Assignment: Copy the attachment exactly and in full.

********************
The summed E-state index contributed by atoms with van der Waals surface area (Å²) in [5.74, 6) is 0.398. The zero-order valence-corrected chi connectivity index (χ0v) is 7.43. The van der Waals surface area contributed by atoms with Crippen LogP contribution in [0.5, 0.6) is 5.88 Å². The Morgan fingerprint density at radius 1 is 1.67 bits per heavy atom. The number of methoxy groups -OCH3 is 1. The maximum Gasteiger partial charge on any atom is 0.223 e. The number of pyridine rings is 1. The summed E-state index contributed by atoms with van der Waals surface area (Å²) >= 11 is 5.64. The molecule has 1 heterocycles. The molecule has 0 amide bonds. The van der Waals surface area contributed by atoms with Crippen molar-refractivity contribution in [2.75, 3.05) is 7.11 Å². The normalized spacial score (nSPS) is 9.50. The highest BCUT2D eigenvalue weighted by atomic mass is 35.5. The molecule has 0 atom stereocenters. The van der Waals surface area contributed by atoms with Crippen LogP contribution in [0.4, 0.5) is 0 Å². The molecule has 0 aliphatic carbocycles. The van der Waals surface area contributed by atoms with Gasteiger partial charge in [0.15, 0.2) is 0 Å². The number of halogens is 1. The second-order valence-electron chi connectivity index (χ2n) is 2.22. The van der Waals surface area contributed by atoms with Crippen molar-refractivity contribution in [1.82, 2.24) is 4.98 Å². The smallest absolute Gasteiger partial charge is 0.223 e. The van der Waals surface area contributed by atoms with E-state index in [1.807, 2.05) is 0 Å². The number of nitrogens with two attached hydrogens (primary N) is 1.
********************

The summed E-state index contributed by atoms with van der Waals surface area (Å²) in [5.74, 6) is 0.398. The zero-order valence-corrected chi connectivity index (χ0v) is 7.43. The van der Waals surface area contributed by atoms with Crippen LogP contribution in [0.5, 0.6) is 5.88 Å². The Morgan fingerprint density at radius 1 is 1.67 bits per heavy atom. The number of methoxy groups -OCH3 is 1. The maximum Gasteiger partial charge on any atom is 0.223 e. The number of pyridine rings is 1. The summed E-state index contributed by atoms with van der Waals surface area (Å²) >= 11 is 5.64. The molecule has 1 heterocycles. The molecule has 0 amide bonds. The van der Waals surface area contributed by atoms with Crippen molar-refractivity contribution in [2.75, 3.05) is 7.11 Å². The normalized spacial score (nSPS) is 9.50. The highest BCUT2D eigenvalue weighted by atomic mass is 35.5. The molecule has 0 atom stereocenters. The van der Waals surface area contributed by atoms with Crippen LogP contribution in [0.4, 0.5) is 0 Å². The molecule has 0 aliphatic carbocycles. The van der Waals surface area contributed by atoms with Gasteiger partial charge in [0.15, 0.2) is 0 Å². The number of halogens is 1. The second-order valence-electron chi connectivity index (χ2n) is 2.22. The van der Waals surface area contributed by atoms with Crippen molar-refractivity contribution in [1.82, 2.24) is 4.98 Å². The smallest absolute Gasteiger partial charge is 0.223 e. The van der Waals surface area contributed by atoms with E-state index in [1.807, 2.05) is 0 Å². The number of nitrogens with two attached hydrogens (primary N) is 1.